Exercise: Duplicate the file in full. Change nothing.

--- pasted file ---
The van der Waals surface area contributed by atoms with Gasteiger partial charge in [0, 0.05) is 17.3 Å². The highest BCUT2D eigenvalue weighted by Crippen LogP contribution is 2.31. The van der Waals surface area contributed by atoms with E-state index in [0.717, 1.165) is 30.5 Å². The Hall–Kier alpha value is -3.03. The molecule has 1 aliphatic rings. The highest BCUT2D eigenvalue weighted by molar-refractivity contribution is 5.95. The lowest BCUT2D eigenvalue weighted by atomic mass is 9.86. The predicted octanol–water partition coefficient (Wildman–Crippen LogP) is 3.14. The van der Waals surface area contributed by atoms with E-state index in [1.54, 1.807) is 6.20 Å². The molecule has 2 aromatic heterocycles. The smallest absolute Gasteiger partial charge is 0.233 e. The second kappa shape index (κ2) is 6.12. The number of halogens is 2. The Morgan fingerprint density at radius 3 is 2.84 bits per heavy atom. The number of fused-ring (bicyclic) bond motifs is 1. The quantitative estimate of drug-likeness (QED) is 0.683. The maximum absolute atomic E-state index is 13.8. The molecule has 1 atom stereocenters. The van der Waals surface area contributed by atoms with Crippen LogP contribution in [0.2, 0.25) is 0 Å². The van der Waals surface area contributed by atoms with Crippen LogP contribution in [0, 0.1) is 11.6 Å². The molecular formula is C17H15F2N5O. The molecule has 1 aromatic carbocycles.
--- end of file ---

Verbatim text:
The van der Waals surface area contributed by atoms with Gasteiger partial charge in [0, 0.05) is 17.3 Å². The highest BCUT2D eigenvalue weighted by Crippen LogP contribution is 2.31. The van der Waals surface area contributed by atoms with E-state index in [0.717, 1.165) is 30.5 Å². The Hall–Kier alpha value is -3.03. The molecule has 1 aliphatic rings. The highest BCUT2D eigenvalue weighted by molar-refractivity contribution is 5.95. The lowest BCUT2D eigenvalue weighted by atomic mass is 9.86. The predicted octanol–water partition coefficient (Wildman–Crippen LogP) is 3.14. The van der Waals surface area contributed by atoms with E-state index in [1.54, 1.807) is 6.20 Å². The molecule has 2 aromatic heterocycles. The smallest absolute Gasteiger partial charge is 0.233 e. The second kappa shape index (κ2) is 6.12. The number of halogens is 2. The Morgan fingerprint density at radius 3 is 2.84 bits per heavy atom. The number of fused-ring (bicyclic) bond motifs is 1. The quantitative estimate of drug-likeness (QED) is 0.683. The maximum absolute atomic E-state index is 13.8. The molecule has 1 atom stereocenters. The van der Waals surface area contributed by atoms with Crippen LogP contribution in [0.2, 0.25) is 0 Å². The van der Waals surface area contributed by atoms with Crippen LogP contribution in [0, 0.1) is 11.6 Å². The molecular formula is C17H15F2N5O. The molecule has 1 aromatic carbocycles.